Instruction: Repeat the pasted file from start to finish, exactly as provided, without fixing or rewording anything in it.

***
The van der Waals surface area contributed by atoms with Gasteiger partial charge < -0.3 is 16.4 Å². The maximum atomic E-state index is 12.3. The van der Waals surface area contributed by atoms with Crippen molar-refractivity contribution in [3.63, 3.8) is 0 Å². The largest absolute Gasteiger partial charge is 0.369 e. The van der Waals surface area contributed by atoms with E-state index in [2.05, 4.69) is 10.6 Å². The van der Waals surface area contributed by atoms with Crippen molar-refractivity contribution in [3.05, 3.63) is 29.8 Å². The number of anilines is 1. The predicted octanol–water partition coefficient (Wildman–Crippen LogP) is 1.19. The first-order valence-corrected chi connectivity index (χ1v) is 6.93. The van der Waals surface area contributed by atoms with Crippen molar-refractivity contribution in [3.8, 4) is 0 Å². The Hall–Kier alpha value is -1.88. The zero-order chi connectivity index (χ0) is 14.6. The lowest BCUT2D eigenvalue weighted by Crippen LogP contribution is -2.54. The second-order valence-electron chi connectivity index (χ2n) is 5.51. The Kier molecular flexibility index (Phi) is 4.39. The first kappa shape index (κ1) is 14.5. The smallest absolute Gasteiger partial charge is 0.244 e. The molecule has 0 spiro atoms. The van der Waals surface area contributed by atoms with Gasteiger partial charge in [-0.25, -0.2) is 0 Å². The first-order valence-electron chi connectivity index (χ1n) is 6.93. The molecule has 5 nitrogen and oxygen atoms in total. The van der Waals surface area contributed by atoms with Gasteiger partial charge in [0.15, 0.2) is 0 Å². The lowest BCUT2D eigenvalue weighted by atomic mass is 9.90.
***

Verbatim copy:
The van der Waals surface area contributed by atoms with Gasteiger partial charge < -0.3 is 16.4 Å². The maximum atomic E-state index is 12.3. The van der Waals surface area contributed by atoms with Crippen molar-refractivity contribution in [3.63, 3.8) is 0 Å². The largest absolute Gasteiger partial charge is 0.369 e. The van der Waals surface area contributed by atoms with E-state index in [2.05, 4.69) is 10.6 Å². The van der Waals surface area contributed by atoms with Crippen molar-refractivity contribution in [3.05, 3.63) is 29.8 Å². The number of anilines is 1. The predicted octanol–water partition coefficient (Wildman–Crippen LogP) is 1.19. The first-order valence-corrected chi connectivity index (χ1v) is 6.93. The van der Waals surface area contributed by atoms with Crippen molar-refractivity contribution in [3.8, 4) is 0 Å². The Hall–Kier alpha value is -1.88. The zero-order chi connectivity index (χ0) is 14.6. The lowest BCUT2D eigenvalue weighted by Crippen LogP contribution is -2.54. The second-order valence-electron chi connectivity index (χ2n) is 5.51. The Kier molecular flexibility index (Phi) is 4.39. The first kappa shape index (κ1) is 14.5. The smallest absolute Gasteiger partial charge is 0.244 e. The molecule has 0 spiro atoms. The van der Waals surface area contributed by atoms with Gasteiger partial charge in [-0.25, -0.2) is 0 Å². The first-order valence-electron chi connectivity index (χ1n) is 6.93. The molecule has 5 nitrogen and oxygen atoms in total. The van der Waals surface area contributed by atoms with Gasteiger partial charge in [0.15, 0.2) is 0 Å². The lowest BCUT2D eigenvalue weighted by atomic mass is 9.90.